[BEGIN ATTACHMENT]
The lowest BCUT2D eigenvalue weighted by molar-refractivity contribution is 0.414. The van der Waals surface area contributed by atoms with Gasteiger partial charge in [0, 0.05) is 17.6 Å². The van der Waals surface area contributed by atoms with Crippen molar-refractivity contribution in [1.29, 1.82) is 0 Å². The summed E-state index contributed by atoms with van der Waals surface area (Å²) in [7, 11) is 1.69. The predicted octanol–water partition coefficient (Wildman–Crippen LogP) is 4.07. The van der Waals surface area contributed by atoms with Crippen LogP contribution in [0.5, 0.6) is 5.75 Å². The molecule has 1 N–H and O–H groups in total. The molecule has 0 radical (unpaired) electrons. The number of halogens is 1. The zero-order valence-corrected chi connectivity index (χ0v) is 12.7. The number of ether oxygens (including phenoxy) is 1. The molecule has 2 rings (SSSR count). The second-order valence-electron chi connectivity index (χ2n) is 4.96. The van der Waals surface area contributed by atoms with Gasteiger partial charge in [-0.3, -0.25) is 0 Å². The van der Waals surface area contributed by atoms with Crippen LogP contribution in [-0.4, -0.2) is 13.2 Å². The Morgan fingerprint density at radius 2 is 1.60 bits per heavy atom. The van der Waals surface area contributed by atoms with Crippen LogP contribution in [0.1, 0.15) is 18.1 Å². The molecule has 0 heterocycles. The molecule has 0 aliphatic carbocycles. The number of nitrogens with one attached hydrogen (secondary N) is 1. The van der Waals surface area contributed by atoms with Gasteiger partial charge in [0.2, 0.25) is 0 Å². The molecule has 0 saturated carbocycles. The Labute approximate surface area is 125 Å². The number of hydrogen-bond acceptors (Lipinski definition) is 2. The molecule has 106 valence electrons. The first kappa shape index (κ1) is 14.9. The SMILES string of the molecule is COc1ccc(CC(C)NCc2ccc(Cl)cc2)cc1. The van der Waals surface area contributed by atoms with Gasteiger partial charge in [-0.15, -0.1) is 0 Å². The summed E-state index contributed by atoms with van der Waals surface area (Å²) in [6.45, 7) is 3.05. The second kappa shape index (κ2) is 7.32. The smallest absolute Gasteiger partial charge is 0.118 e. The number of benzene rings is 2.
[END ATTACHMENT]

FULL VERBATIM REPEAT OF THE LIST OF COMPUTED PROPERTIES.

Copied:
The lowest BCUT2D eigenvalue weighted by molar-refractivity contribution is 0.414. The van der Waals surface area contributed by atoms with Gasteiger partial charge in [0, 0.05) is 17.6 Å². The van der Waals surface area contributed by atoms with Crippen molar-refractivity contribution in [1.29, 1.82) is 0 Å². The summed E-state index contributed by atoms with van der Waals surface area (Å²) in [7, 11) is 1.69. The predicted octanol–water partition coefficient (Wildman–Crippen LogP) is 4.07. The van der Waals surface area contributed by atoms with Crippen LogP contribution in [0.5, 0.6) is 5.75 Å². The molecule has 1 N–H and O–H groups in total. The molecule has 0 radical (unpaired) electrons. The number of halogens is 1. The zero-order valence-corrected chi connectivity index (χ0v) is 12.7. The number of ether oxygens (including phenoxy) is 1. The molecule has 2 rings (SSSR count). The second-order valence-electron chi connectivity index (χ2n) is 4.96. The van der Waals surface area contributed by atoms with Gasteiger partial charge in [-0.3, -0.25) is 0 Å². The van der Waals surface area contributed by atoms with Crippen LogP contribution in [-0.4, -0.2) is 13.2 Å². The Morgan fingerprint density at radius 2 is 1.60 bits per heavy atom. The van der Waals surface area contributed by atoms with Crippen LogP contribution in [0.1, 0.15) is 18.1 Å². The molecule has 0 heterocycles. The molecule has 0 aliphatic carbocycles. The number of nitrogens with one attached hydrogen (secondary N) is 1. The van der Waals surface area contributed by atoms with Gasteiger partial charge in [0.2, 0.25) is 0 Å². The molecule has 0 saturated carbocycles. The Labute approximate surface area is 125 Å². The number of hydrogen-bond acceptors (Lipinski definition) is 2. The molecule has 106 valence electrons. The first kappa shape index (κ1) is 14.9. The SMILES string of the molecule is COc1ccc(CC(C)NCc2ccc(Cl)cc2)cc1. The van der Waals surface area contributed by atoms with Gasteiger partial charge in [-0.15, -0.1) is 0 Å². The summed E-state index contributed by atoms with van der Waals surface area (Å²) in [6.45, 7) is 3.05. The second kappa shape index (κ2) is 7.32. The smallest absolute Gasteiger partial charge is 0.118 e. The number of benzene rings is 2.